The European Court of Auditors has expressed dissatisfaction that the EU's butter subsidies, introduced in 1969 as a temporary measure, have become permanent even though milk quotas were adopted in 1984.

In its annual review, the Court calls on the European Commission to reduce the costs of disposal measures and to consider structural measures to encourage demand for non-subsidised butter or limit its supply.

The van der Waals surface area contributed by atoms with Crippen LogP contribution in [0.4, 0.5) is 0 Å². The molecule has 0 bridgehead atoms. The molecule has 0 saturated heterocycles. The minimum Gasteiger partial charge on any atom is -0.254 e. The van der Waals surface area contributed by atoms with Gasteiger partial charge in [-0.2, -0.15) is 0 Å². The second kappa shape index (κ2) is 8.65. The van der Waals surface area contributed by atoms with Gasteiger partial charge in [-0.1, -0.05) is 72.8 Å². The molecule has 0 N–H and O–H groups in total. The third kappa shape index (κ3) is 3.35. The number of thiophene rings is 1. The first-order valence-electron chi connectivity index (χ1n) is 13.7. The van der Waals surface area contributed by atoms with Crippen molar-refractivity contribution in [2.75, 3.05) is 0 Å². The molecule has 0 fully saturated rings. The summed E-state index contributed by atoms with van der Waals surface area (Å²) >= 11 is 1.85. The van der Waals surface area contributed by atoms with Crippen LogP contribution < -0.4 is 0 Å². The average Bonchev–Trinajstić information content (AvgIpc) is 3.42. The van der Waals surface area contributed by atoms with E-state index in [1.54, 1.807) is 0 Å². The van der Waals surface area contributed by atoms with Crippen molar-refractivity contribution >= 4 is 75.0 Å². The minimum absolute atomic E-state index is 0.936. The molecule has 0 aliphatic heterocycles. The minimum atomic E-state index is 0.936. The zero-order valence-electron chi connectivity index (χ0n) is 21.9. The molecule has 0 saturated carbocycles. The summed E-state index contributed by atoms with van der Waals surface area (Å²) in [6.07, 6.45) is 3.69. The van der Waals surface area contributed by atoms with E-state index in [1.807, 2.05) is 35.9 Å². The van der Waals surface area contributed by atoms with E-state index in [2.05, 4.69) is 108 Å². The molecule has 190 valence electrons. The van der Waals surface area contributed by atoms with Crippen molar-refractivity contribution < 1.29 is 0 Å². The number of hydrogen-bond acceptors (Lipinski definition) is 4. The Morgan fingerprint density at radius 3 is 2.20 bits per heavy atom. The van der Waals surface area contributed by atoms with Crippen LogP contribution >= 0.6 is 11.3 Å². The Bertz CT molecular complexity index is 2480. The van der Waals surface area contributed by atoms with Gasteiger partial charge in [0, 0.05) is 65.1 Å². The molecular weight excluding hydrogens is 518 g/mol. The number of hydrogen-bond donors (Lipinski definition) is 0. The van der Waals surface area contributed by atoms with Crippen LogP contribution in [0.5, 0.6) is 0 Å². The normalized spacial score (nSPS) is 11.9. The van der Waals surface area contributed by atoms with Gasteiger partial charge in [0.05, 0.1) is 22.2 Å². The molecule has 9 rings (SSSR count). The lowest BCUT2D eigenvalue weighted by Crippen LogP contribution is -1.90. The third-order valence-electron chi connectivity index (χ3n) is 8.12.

The Commission should revise the present tendering procedures and aid should be " progressively reduced and concentrated only on quality non-imported butter-fats used for products where it is likely that additional demand will in fact be created," says the report.

At present only 65% of available butter in the EU is sold at market prices. The remainder is subsidised for use in processed food, for direct consumption by consumers and for sale to institutions and non-profit organisations.

Altogether 500,000 tonnes of butter are involved, costing the equivalent of £360m annually.

By Alan Osborn